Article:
Symptoms for these regions of the spine include:
- C4-C5 segment: Weakness in the deltoid muscle of the upper arm and mild shoulder pain.
- C5-C6 segment: One of the most common areas for a cervical herniated disc. Causes weakness in the biceps and in the wrist. Pain, numbness and tingling radiating in the thumb side of the hand is also a symptom.
- C6-C7 segment: Another common area, causes weakness in the triceps and the muscles of the fingers. Also, numbness or tingling along the triceps down into the middle finger may be a symptom.
- C7-T1 segment: Leads to weakness in the hands, along with numbness, pain, and tingling down the arm.
For a cervical spine herniated disc, we recommend our cybertech CSI spine immobilizer to help ease your pain and discomfort.
How Can I Treat a Herniated Disc?
Luckily, herniated discs usually heal on their own. It’s recommended to use conservative methods of treatments initially to help ease your pain and lower the chances of your condition worsening. There are many different treatment options including:
- Heat or cold: Cold packs can be applied to help relieve swelling and inflammation. Apply them for the first few days then switch to low heat to help give your back extra comfort.
- Avoiding bed rest: Although you want to avoid doing strenuous activity, it’s advised to not stay in bed or rest for too long. Too much bed rest makes your spine stiff and weak, try resting for periods of 30 minutes then getting up and taking a walk.
- Brace supports: Immobilizing the spinal area with a brace will help heal and ease the pain of your herniated disc. The time you wear these herniated disc braces will depend on the severity and the location of your herniation.
- Pain relievers: Anti-inflammatory medications such as ibuprofen, Advil, or Motrin may help reduce your pain.
- Other medications: If your pain doesn’t reside, your doctor may prescribe nerve pain medications, muscle relaxers, or cortisone injections.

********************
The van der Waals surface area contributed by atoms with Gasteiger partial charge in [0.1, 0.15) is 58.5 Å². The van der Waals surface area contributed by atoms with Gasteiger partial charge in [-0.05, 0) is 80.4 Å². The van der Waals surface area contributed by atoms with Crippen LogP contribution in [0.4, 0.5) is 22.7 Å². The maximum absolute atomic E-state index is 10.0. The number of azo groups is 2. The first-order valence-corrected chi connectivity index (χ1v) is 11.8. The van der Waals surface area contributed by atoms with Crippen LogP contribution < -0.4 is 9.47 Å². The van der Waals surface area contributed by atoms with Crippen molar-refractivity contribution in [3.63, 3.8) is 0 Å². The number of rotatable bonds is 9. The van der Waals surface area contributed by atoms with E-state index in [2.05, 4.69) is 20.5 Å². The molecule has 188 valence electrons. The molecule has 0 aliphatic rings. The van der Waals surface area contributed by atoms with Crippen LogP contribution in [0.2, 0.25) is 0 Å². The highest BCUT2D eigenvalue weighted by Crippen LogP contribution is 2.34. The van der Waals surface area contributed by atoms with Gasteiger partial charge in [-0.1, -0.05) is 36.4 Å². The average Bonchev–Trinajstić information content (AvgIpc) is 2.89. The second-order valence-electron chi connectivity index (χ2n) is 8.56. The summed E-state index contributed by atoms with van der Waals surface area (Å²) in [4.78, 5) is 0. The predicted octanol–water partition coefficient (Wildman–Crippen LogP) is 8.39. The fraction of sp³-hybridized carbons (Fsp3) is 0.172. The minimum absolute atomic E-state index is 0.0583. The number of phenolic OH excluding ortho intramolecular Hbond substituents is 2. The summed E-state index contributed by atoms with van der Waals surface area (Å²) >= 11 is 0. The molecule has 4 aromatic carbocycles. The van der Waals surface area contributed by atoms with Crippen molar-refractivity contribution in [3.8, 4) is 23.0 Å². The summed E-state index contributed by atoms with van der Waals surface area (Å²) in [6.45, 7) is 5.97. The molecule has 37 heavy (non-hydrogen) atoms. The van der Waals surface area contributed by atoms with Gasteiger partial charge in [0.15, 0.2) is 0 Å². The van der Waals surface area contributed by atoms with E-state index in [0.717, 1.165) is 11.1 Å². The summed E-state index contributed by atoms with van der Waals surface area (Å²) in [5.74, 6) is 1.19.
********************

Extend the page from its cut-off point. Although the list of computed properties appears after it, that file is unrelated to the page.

- Physical therapy treatments: These different treatments below help to relieve pressure on the nerve root.
- Deep tissue massage
- Transcutaneous electrical nerve stimulation (TENS)
Unfortunately, conservative treatments aren’t always the right option. Surgery may be required for some cases to help treat a herniated disc. There are different techniques or procedures to reduce the pain you may be experiencing:
- · Discectomy (open or a micro-discectomy): Removal of all or part of the herniated disc.
- · Laminectomy: Removal of the bone arch known as the lamina of the vertebra.
- · Laminotomy: Making an opening in the vertebral lamina to create more space for the nerve roots.
- · Spinal fusion: Using hardware and bone grafting to fuse two or more vertebrae together.
- · Artificial disc surgery: Replacing a herniated disc with an artificial one.
Can I Prevent a Herniated Disc?
Most of the time, herniated discs are caused from your age, and degeneration of your spine. Fortunately, there are ways to help strengthen and keep your spine in the best condition to help reduce your chance of suffering from a herniated disc.
- Exercise! While there’s no surprise that exercise can help prevent from injury, strengthening the trunk muscles will help stabilize and support your spine. In addition, core exercises such as yoga and Pilates will help against a herniated disc. Biking, walking, and swimming are also great exercises that can help prevent this injury.
- Stretching. Simple stretching everyday can help stop the initial symptoms of a herniated disc and can help make your spine more limber.
- Maintaining good posture. Good posture has numerous benefits including relieving chronic neck and back pain, reducing migraines, and giving you more energy and confidence. Good posture also helps to reduce the pressure that is put on your spine or back; in addition it helps train your back to properly lift heavy objects. Try our posture corrector to help train and strengthen your neck, back, and shoulder muscles.
- Maintaining a healthy lifestyle and weight. As mentioned above as one of the underlying causes of a herniated disc, excess weight puts more pressure on your spine and discs. This extra weight makes your spine work harder, leaving it more prone to herniation. Eating a well balanced diet and maintaining a healthy weight can help prevent this extra work.